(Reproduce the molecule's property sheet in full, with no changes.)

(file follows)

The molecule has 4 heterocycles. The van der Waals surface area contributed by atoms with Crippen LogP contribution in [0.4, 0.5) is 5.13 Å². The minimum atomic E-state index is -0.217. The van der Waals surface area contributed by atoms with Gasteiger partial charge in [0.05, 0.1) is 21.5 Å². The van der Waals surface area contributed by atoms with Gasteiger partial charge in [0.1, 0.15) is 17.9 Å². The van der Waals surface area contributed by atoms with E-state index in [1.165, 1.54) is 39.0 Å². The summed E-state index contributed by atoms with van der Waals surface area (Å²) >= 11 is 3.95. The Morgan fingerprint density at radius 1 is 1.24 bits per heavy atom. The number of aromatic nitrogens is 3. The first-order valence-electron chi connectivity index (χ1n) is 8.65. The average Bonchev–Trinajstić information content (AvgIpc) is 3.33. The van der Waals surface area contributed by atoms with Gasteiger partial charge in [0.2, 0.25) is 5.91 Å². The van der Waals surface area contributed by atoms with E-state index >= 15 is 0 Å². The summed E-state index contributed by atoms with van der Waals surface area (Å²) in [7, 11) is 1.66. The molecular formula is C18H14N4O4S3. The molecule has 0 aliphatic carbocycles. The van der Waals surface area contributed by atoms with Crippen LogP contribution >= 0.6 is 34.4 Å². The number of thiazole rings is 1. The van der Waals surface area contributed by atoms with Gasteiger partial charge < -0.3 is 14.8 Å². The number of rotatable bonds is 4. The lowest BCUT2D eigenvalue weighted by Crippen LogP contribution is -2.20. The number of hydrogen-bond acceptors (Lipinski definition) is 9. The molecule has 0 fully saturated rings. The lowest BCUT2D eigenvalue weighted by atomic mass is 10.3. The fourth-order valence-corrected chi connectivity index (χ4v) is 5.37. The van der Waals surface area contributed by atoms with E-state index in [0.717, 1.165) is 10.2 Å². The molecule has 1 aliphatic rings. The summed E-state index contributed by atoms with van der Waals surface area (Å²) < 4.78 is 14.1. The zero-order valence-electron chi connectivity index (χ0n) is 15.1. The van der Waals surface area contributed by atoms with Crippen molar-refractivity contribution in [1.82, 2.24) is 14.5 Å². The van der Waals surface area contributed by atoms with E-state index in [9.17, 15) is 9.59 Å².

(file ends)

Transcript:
The molecule has 4 heterocycles. The van der Waals surface area contributed by atoms with Crippen LogP contribution in [0.4, 0.5) is 5.13 Å². The minimum atomic E-state index is -0.217. The van der Waals surface area contributed by atoms with Gasteiger partial charge in [0.05, 0.1) is 21.5 Å². The van der Waals surface area contributed by atoms with Gasteiger partial charge in [0.1, 0.15) is 17.9 Å². The van der Waals surface area contributed by atoms with E-state index in [1.165, 1.54) is 39.0 Å². The summed E-state index contributed by atoms with van der Waals surface area (Å²) >= 11 is 3.95. The Morgan fingerprint density at radius 1 is 1.24 bits per heavy atom. The number of aromatic nitrogens is 3. The first-order valence-electron chi connectivity index (χ1n) is 8.65. The average Bonchev–Trinajstić information content (AvgIpc) is 3.33. The van der Waals surface area contributed by atoms with Gasteiger partial charge in [0.2, 0.25) is 5.91 Å². The van der Waals surface area contributed by atoms with E-state index >= 15 is 0 Å². The summed E-state index contributed by atoms with van der Waals surface area (Å²) in [7, 11) is 1.66. The molecular formula is C18H14N4O4S3. The molecule has 0 aliphatic carbocycles. The van der Waals surface area contributed by atoms with Crippen LogP contribution >= 0.6 is 34.4 Å². The number of thiazole rings is 1. The van der Waals surface area contributed by atoms with Gasteiger partial charge < -0.3 is 14.8 Å². The number of rotatable bonds is 4. The lowest BCUT2D eigenvalue weighted by Crippen LogP contribution is -2.20. The number of hydrogen-bond acceptors (Lipinski definition) is 9. The molecule has 0 fully saturated rings. The lowest BCUT2D eigenvalue weighted by atomic mass is 10.3. The fourth-order valence-corrected chi connectivity index (χ4v) is 5.37. The van der Waals surface area contributed by atoms with E-state index in [0.717, 1.165) is 10.2 Å². The molecule has 1 aliphatic rings. The summed E-state index contributed by atoms with van der Waals surface area (Å²) < 4.78 is 14.1. The zero-order valence-electron chi connectivity index (χ0n) is 15.1. The van der Waals surface area contributed by atoms with Crippen molar-refractivity contribution in [1.82, 2.24) is 14.5 Å². The van der Waals surface area contributed by atoms with E-state index in [9.17, 15) is 9.59 Å².